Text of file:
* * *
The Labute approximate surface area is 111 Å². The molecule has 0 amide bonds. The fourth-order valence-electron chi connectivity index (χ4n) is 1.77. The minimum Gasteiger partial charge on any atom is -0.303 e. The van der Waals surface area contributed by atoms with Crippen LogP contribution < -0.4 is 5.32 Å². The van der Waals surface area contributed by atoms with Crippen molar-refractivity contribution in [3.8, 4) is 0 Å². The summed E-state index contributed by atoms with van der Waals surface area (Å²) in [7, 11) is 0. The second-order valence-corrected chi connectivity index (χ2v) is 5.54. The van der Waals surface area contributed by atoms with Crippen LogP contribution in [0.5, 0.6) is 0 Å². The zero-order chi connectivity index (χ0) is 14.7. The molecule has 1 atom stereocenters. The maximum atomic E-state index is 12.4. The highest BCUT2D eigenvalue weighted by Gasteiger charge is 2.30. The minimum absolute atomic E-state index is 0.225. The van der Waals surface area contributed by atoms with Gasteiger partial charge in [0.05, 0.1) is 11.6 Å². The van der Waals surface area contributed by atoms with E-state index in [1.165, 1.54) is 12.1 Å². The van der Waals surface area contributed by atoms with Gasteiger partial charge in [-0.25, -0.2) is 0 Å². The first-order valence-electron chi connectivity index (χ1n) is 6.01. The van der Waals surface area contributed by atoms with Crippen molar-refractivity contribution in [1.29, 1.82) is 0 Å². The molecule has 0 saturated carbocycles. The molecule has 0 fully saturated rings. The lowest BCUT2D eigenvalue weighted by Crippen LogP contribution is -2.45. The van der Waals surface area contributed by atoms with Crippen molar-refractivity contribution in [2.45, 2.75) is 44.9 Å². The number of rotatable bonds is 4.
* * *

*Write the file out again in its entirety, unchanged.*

The Labute approximate surface area is 111 Å². The molecule has 0 amide bonds. The fourth-order valence-electron chi connectivity index (χ4n) is 1.77. The minimum Gasteiger partial charge on any atom is -0.303 e. The van der Waals surface area contributed by atoms with Crippen LogP contribution < -0.4 is 5.32 Å². The van der Waals surface area contributed by atoms with Crippen molar-refractivity contribution in [3.8, 4) is 0 Å². The summed E-state index contributed by atoms with van der Waals surface area (Å²) in [7, 11) is 0. The second-order valence-corrected chi connectivity index (χ2v) is 5.54. The van der Waals surface area contributed by atoms with Crippen LogP contribution in [0.5, 0.6) is 0 Å². The zero-order chi connectivity index (χ0) is 14.7. The molecule has 1 atom stereocenters. The maximum atomic E-state index is 12.4. The highest BCUT2D eigenvalue weighted by Gasteiger charge is 2.30. The minimum absolute atomic E-state index is 0.225. The van der Waals surface area contributed by atoms with Gasteiger partial charge in [0.05, 0.1) is 11.6 Å². The van der Waals surface area contributed by atoms with E-state index in [1.165, 1.54) is 12.1 Å². The van der Waals surface area contributed by atoms with Gasteiger partial charge in [-0.25, -0.2) is 0 Å². The first-order valence-electron chi connectivity index (χ1n) is 6.01. The van der Waals surface area contributed by atoms with Crippen molar-refractivity contribution in [1.29, 1.82) is 0 Å². The molecule has 0 saturated carbocycles. The molecule has 0 fully saturated rings. The lowest BCUT2D eigenvalue weighted by Crippen LogP contribution is -2.45. The van der Waals surface area contributed by atoms with Crippen molar-refractivity contribution in [2.45, 2.75) is 44.9 Å². The number of rotatable bonds is 4.